For example, the closely connected needstates of Power, Vitality and Recognition explain why men throughout history have volunteered to go to war, needed to sail the seven seas in search of adventure and to climb treacherous mountains. The same needstates today are satisfied through adventurous gap year travels, running marathons or even the desire to parade every moment of your exciting life on Facebook and amass hundreds of friends who reinforce your personal Vitality by ‘liking’ your every comment. In order to gain rich insight into the purchase decisions made by parents you need to understand how creating a home is not about furniture but is about creating a safe haven from the nasty world for your children, how a barbecue with friends makes us feel valued, accepted, connected and how using fabric softener is an act of love.
The strongest entrants into this year’s IPA Effectiveness Awards immediately demonstrated to the judges that they not only understood what makes human beings tick but also that times have changed, and for many audiences the recession has offered a much needed chance to reassess the lifestyle choices we are making and a chance to return to what is important in life.
Making the nation cry, talk, and buy
John Lewis (below) certainly delved deep into our emotional lives and the world beyond price to remind people of the role of their brand at life-defining moments and of the emotion imbued in many purchases we make. The campaign succeeded not through the power of advertising weight (it was outspent by many competing brands) but through the power of emotion. In addition to personal yet universal storylines, longer time-lengths and anthemic music were used to draw consumers into each film and engage them in a rich experience. In return, viewers were inspired to talk about the campaign at home, with friends face-to-face and online, to share the films widely and to let the staff know what they felt when they went to store.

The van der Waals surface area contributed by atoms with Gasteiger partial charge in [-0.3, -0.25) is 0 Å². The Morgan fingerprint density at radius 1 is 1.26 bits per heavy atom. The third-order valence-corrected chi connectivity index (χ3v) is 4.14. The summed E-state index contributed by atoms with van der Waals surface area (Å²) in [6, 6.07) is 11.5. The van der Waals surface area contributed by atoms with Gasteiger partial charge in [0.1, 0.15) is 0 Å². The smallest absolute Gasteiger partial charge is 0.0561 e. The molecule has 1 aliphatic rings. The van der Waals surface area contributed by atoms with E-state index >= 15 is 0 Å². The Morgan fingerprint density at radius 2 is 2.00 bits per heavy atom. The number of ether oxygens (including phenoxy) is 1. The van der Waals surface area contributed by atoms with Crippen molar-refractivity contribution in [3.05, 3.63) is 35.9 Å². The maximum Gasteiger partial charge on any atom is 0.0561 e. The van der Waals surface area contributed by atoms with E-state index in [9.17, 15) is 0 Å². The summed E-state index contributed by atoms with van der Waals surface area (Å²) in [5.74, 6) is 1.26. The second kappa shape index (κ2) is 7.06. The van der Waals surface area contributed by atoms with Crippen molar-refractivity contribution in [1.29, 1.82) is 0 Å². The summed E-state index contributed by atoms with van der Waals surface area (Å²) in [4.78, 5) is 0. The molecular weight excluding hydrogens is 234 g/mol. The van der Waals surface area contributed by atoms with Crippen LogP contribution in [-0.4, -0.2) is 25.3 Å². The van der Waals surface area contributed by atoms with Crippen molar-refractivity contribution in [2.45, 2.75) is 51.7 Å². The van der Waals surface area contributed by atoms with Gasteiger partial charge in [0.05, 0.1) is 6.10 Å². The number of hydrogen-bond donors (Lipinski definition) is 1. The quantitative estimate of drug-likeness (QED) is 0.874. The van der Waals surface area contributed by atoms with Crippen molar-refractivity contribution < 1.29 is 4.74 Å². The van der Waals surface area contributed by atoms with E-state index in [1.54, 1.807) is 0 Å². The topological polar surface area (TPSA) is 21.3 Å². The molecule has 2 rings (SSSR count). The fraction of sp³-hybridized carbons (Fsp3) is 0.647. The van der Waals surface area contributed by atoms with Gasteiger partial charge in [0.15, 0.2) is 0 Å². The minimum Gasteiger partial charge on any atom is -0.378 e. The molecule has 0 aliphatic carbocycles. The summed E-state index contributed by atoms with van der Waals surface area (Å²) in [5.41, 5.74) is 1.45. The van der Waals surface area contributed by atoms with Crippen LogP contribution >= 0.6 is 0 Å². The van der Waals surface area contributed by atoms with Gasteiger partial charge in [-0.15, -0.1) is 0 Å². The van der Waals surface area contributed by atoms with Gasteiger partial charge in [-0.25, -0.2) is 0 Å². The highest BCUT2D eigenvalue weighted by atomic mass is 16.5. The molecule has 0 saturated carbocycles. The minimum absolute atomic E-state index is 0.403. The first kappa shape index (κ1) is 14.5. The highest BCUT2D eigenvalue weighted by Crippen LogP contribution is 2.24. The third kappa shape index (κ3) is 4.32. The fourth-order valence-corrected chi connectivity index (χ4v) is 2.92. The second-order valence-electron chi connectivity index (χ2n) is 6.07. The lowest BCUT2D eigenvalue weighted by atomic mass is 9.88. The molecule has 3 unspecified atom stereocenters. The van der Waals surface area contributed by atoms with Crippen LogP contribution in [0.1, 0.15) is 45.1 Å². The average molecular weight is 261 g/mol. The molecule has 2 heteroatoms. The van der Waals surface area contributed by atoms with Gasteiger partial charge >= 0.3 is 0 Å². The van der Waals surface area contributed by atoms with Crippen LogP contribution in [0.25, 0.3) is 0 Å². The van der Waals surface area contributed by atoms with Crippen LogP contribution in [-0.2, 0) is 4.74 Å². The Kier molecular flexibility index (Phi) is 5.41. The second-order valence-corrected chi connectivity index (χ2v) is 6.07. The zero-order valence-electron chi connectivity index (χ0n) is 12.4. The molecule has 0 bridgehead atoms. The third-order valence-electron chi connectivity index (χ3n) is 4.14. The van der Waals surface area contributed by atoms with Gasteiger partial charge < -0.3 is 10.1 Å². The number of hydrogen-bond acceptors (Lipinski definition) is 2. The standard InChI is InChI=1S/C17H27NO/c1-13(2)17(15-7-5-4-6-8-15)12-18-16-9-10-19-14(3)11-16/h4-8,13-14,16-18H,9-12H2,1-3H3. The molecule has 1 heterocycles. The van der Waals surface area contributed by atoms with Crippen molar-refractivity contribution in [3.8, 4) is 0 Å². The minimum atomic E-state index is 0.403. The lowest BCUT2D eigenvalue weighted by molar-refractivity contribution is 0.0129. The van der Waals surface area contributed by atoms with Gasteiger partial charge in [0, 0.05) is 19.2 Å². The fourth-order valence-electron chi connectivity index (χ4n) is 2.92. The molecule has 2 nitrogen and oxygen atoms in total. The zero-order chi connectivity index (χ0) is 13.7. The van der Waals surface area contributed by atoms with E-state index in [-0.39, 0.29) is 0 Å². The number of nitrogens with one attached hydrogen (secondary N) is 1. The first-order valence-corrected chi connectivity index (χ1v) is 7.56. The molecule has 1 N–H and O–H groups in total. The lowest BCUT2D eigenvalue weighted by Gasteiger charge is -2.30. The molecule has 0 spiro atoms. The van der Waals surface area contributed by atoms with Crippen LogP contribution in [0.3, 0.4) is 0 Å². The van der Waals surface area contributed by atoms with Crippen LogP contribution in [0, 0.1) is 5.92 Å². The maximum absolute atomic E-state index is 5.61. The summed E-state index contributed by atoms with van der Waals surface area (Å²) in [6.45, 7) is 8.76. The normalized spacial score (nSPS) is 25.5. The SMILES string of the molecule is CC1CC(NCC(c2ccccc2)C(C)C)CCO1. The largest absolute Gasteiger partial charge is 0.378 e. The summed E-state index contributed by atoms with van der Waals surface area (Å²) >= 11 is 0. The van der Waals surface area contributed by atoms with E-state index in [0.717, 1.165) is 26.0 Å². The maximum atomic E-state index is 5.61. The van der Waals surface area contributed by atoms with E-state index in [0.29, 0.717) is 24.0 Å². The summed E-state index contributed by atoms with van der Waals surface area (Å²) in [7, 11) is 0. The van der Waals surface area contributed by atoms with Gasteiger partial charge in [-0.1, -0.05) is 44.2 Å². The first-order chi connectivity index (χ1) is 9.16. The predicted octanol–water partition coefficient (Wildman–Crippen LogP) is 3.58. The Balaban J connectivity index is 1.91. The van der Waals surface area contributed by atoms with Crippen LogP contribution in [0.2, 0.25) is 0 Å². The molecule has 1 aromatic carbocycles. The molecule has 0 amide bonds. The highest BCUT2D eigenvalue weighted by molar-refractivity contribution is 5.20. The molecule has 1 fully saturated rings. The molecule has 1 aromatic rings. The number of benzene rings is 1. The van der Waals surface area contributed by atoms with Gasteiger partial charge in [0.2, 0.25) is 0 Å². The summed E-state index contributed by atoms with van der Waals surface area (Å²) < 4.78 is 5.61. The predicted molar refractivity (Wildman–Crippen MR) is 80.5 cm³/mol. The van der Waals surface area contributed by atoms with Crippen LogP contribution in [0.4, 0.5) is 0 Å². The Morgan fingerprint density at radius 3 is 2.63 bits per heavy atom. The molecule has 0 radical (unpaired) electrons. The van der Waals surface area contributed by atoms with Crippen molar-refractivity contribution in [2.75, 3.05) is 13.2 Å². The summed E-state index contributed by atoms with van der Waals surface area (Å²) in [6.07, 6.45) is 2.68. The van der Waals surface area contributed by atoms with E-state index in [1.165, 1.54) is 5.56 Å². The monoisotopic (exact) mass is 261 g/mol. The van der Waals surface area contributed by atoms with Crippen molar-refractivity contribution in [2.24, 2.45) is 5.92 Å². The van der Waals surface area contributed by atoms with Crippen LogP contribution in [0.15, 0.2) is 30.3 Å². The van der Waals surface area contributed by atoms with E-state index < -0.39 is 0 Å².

British Gas more overtly taps into the belief that we strive to create a world of warmth and safety and that trust is a defining KPI even for brands that deliver services and utilities. In a world of negative press, energy price rises, category confusion and increased competition, the unifying idea and the conversion of rational product message into emotional consumer benefit is starting to win through for the former monolith.
The Nikon paper is also worth a read as an example of human understanding completely changing the direction of a brand. The ‘I AM’ insight offers the brand a strong platform from which to tap into the increasing image culture emerging on our phones, laptops and tablets, a great example of technology facilitating our deep seated human need to define our lives by creating and capturing happy memories in forms that we can share in our virtual world as well as display in our physical world. Interestingly, different needstates come to the fore as we move through life; and The Art Fund paper highlights this with a brand that for too long depended on Accomplishment and Philanthropy needstates amongst older life stages as the core of its revenue base, but needed to get to grips with the social needs of younger consumers in order to win new members.